“Silica dust poses a health threat and has been an issue for awhile,” according to Mark Rossier, a consultant at a national construction safety services firm. He elaborates, “Inhaling enough concentration of silica particulates can lead to the same health issues as working with asbestos.”
OSHA’S RESPONSE ON RESPIRABLE CRYSTALLINE SILICA STANDARD.
If you’re wearing out your knees in the front lines of the trowel trenches, OSHA can be thought of as purely just a crusader on behalf of your ability to go home in one piece every night.
If you’re the owner or manager of a concrete contracting business, let’s just be honest that OSHA and its regulations can mean pounding headaches and added expenses. Absolutely, you want your crew safe and well. That’s always the imperative on top of the obvious: making money. That doesn’t make compliance any less of a hassle, initially. Understanding the rule will, though.
Other than time for training and ensuring compliance, the Respirable Crystalline Silica Regulation does not necessarily mean additional expense, depending upon the equipment and methods you currently use.
Here’s what you need to know about OSHA’s latest regulation impacting our industry:
- The previous permissible exposure limits (PELs) for crystalline silica were the same since 1971, outdated and didn’t adequately protect workers.
- The PEL standard was 250 micrograms of respirable crystalline silica per cubic meter of air, and is now 50 micrograms per cubic meter.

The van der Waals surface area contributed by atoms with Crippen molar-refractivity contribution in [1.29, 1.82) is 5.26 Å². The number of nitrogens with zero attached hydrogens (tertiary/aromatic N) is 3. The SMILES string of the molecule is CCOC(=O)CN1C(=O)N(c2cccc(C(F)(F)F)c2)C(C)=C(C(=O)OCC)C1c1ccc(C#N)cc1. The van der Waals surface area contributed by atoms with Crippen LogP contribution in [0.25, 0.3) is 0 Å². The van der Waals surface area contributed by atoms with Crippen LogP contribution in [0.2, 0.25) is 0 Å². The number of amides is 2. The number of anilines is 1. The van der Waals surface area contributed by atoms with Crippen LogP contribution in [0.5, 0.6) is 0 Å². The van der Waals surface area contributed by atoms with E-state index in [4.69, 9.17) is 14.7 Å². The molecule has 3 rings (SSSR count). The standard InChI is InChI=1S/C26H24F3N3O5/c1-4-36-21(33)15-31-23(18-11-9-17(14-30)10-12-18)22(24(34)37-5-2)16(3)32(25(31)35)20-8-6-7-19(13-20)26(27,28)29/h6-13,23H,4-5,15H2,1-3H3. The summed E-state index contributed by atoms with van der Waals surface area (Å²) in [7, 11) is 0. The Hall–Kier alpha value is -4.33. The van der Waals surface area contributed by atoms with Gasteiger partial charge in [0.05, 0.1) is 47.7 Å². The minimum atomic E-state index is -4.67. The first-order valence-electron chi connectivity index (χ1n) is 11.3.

- The rule includes provisions for measuring how much silica workers are exposed to, using effective methods for reducing exposures, providing medical exams to workers with high silica exposures, and more.
- It requires construction employers to provide training, have a written exposure plan, designate someone to execute that plan, keep records of employees’ silica exposures a few other somewhat time-consuming but otherwise inexpensive steps.
- OSHA has included a table of common construction tasks and approved solutions to mitigate respirable silica exposure, called “Table 1” on their fact sheet.
The good news (in addition to a safer crew)
Much of what is required for compliance is already addressed by the tools and accessories your crew is already using, or does not apply unless your crew spends more consecutive hours on a listed task than is typically the case at the average job site.
“Read that Table 1, because being able to meet that criteria in the table can save a lot of time,” Rossier said. “If you do what is required for the task listed in Table 1, no need to monitor air or provide the specified health screenings.”
“However, if you don’t have the necessary safety equipment and can’t take the necessary precautions – or if the specific task is not listed in Table 1 – then you need to test,” Rossier summarized. “If it’s above 50 micrograms per cubic meter, then special respiratory protection with cartridges, a full facemask and/or possible health screenings are needed.”
Much of the accepted measures to comply listed in Table 1 are met with simple, common dust control methods, such as vacuum systems, use of water feed attachments to keep dust down and shrouds.
Please take care of yourself out there and breathe a little easier, hopefully.
Note: This article is an informational overview but is not a substitute for any training or other OSHA requirements for compliance. Please visit www.OSHA.com for details.
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